On a sweltering Sunday in the humidity of the Hong Kong summer, thousands of people descend on Hennessy Road, a major thoroughfare in the city’s Wan Chai district. The crowd move slowly, ebbing westward towards the government headquarters in Admiralty. The people carry handwritten banners, chant and hold smartphones aloft, trying to capture the size of the throng they’re marching with.
Demonstrations are a regular feature of Hong Kong life and they are seldom about one thing: universal suffrage, freedom of speech and a call to return to British rule all happen to be in the mix today, on the anniversary of the city being handed back to the Chinese on 1 July 1997.
As in most countries, the turnout of any demonstration is a marker of public sentiment, which makes accurately counting heads an important job. Perched on a footbridge overlooking the road, Edward Tai, a senior data analyst at the University of Hong Kong’s Public Opinion Programme, peers down at the moving mass of people. His eyes dart from head-to-head, silver tally counter in hand, furiously clicking to record the number of protesters passing through a checkpoint. Tai, a practised crowd-counter with 11 years of experience speaks as he clicks: “It’s not difficult to tally up the number of participants here, as they move slowly,” he says. “It’s only difficult in wet weather when people are holding umbrellas; then you have to look harder to see how many people are under them.”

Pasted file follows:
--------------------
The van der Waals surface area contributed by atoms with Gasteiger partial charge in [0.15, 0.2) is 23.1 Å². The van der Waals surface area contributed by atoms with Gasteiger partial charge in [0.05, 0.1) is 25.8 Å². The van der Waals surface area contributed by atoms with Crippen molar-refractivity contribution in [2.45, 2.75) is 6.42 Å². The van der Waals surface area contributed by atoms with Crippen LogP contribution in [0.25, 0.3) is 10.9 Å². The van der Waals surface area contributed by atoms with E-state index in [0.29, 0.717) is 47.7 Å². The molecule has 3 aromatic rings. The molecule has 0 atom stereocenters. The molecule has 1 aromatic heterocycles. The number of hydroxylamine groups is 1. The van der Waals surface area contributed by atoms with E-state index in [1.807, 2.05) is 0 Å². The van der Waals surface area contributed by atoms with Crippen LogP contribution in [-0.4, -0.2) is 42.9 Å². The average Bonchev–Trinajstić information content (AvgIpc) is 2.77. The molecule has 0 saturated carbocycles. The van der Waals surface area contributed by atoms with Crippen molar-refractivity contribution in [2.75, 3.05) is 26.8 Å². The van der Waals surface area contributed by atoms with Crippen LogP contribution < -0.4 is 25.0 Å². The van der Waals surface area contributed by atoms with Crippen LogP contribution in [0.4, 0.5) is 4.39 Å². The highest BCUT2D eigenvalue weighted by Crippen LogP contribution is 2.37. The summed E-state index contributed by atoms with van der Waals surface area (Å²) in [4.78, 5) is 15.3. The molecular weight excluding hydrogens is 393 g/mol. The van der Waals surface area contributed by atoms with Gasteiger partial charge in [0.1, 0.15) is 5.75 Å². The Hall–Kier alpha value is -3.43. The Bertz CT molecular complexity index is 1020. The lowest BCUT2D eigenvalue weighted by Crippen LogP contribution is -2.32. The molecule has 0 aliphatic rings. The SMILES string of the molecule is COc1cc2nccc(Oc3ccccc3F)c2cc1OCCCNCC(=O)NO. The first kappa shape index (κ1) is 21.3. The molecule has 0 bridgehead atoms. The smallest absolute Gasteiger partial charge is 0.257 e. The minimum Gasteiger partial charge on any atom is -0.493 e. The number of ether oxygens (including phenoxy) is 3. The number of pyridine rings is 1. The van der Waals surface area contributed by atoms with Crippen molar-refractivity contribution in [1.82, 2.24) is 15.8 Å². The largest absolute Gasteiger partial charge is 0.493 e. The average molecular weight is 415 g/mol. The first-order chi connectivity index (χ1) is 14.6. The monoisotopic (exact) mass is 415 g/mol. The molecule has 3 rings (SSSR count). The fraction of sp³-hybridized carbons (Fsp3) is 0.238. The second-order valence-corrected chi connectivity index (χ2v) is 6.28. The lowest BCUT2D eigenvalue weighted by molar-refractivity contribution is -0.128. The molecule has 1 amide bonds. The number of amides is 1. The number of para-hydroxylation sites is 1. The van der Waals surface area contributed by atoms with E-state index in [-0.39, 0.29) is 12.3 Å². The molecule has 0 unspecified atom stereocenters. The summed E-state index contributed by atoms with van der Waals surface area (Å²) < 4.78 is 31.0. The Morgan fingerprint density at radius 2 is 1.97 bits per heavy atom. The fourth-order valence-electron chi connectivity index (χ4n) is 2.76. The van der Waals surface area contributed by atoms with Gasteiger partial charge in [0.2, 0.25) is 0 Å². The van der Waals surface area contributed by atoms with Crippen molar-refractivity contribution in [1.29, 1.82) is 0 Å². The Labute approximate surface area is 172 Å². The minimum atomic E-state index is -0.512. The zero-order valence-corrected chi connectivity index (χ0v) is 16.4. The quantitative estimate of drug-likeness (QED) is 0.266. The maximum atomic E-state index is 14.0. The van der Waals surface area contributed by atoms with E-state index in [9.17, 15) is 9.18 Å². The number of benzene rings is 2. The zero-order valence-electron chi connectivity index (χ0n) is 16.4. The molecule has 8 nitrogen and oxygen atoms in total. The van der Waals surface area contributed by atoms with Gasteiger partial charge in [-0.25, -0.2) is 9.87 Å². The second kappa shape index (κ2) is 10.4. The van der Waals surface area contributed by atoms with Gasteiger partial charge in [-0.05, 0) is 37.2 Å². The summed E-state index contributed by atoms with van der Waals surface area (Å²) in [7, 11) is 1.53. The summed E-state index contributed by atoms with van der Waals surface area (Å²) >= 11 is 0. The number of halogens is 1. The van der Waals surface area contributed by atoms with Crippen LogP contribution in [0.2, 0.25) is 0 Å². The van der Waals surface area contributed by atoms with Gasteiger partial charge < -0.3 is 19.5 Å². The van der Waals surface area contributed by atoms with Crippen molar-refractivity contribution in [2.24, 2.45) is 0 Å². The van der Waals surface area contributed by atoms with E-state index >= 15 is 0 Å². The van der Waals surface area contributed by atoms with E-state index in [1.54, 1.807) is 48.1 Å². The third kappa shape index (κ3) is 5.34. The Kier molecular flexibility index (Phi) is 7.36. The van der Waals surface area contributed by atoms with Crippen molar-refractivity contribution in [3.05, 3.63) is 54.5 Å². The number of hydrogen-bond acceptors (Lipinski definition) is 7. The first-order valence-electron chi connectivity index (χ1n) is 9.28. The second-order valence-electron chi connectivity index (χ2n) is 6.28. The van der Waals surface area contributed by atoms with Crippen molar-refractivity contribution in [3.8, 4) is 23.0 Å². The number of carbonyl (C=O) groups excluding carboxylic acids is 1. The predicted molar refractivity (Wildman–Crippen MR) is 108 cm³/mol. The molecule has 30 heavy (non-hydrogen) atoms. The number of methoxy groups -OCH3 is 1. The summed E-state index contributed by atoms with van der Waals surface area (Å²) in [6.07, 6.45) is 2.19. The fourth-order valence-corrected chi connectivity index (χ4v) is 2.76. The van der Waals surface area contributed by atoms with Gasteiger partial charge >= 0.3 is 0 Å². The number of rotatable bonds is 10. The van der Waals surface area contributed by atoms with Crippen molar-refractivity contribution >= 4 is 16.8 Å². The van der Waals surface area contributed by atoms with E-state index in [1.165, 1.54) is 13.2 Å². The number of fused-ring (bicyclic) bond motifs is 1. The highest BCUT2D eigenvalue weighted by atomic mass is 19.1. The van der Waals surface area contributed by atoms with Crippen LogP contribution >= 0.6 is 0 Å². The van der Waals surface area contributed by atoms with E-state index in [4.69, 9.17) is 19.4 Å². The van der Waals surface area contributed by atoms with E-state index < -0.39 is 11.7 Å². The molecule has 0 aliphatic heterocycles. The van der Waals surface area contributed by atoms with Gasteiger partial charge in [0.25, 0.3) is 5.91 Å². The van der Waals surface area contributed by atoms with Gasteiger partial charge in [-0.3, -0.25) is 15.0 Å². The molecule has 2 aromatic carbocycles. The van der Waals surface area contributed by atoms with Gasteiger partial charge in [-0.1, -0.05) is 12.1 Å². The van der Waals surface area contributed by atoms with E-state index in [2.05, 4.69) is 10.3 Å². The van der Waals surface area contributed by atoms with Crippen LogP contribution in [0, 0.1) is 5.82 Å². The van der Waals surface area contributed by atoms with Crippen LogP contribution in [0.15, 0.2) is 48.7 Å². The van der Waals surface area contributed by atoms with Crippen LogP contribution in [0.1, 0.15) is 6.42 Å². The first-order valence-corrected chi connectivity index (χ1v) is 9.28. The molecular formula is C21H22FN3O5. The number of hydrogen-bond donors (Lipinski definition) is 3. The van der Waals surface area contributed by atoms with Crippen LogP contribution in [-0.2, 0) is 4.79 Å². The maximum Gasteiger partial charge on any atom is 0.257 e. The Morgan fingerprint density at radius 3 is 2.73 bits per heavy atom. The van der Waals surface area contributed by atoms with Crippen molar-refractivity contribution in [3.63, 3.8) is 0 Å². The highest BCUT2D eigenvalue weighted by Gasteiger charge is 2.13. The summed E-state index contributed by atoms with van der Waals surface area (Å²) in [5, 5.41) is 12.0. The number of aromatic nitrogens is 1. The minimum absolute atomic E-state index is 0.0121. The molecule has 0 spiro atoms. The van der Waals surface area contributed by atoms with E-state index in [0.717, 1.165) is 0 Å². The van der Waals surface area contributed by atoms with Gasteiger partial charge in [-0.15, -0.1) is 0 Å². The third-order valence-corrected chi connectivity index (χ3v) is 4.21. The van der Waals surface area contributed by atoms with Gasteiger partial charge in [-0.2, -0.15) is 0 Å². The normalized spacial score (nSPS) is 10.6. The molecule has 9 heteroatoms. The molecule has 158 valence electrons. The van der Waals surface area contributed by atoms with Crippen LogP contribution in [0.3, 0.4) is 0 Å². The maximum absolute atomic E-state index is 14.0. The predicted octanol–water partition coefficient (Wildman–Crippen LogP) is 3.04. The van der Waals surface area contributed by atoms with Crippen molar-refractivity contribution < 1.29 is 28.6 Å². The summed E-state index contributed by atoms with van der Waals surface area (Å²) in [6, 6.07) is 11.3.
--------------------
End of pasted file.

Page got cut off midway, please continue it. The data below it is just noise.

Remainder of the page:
Tai and his team of 12 counters have a finely tuned system to get an accurate result. Each team member is assigned a different traffic lane, they count the number of protesters who move past a predetermined point – in this case a set of traffic lights – for two minutes before swapping with someone else so that they can record the results and take a quick break. Then, after the event, the team take a telephone survey of 6,000 Hong Kongers using a maths formula to estimate the real number of marchers.
But the University of Hong Kong are not the only crowd-counters at work. The pro-democracy Civil Human Rights Front (chrf), who are responsible for organising the rally, and the pro-government Police Force also have crowd-counters deployed to gauge the size of the protest. While the chrf has a tendency to exaggerate the number of people who attend rallies, the police have a motive to play down the scale of the gatherings and their associated discontent.
In the case of this protest, it is no different. Newspaper headlines the following day focus on two figures: 50,000 from the Civil Human Rights Front and 9,800 from the police. Meanwhile the University of Hong Kong team count approximately 30,000 – almost exactly in the middle. According to Tai, there is a statistical reason why the numbers from the chrf and police are out of sync: they are counting different crowds. The chrf is documenting the total number of participants throughout the course of the march while the police count the maximum number at a specific checkpoint at any one time. “We are not comparing apples to apples,” says Tai.
It is conceivable that manual crowd counting might vanish in the near future. Facial recognition technology exists that would make light and accurate work of counting the number of participants in a protest, but until such software comes down in price, Tai’s thumb is destined to go on clicking: “What’s most important to us is to have a reliable methodology,” he says, resetting his counter to zero.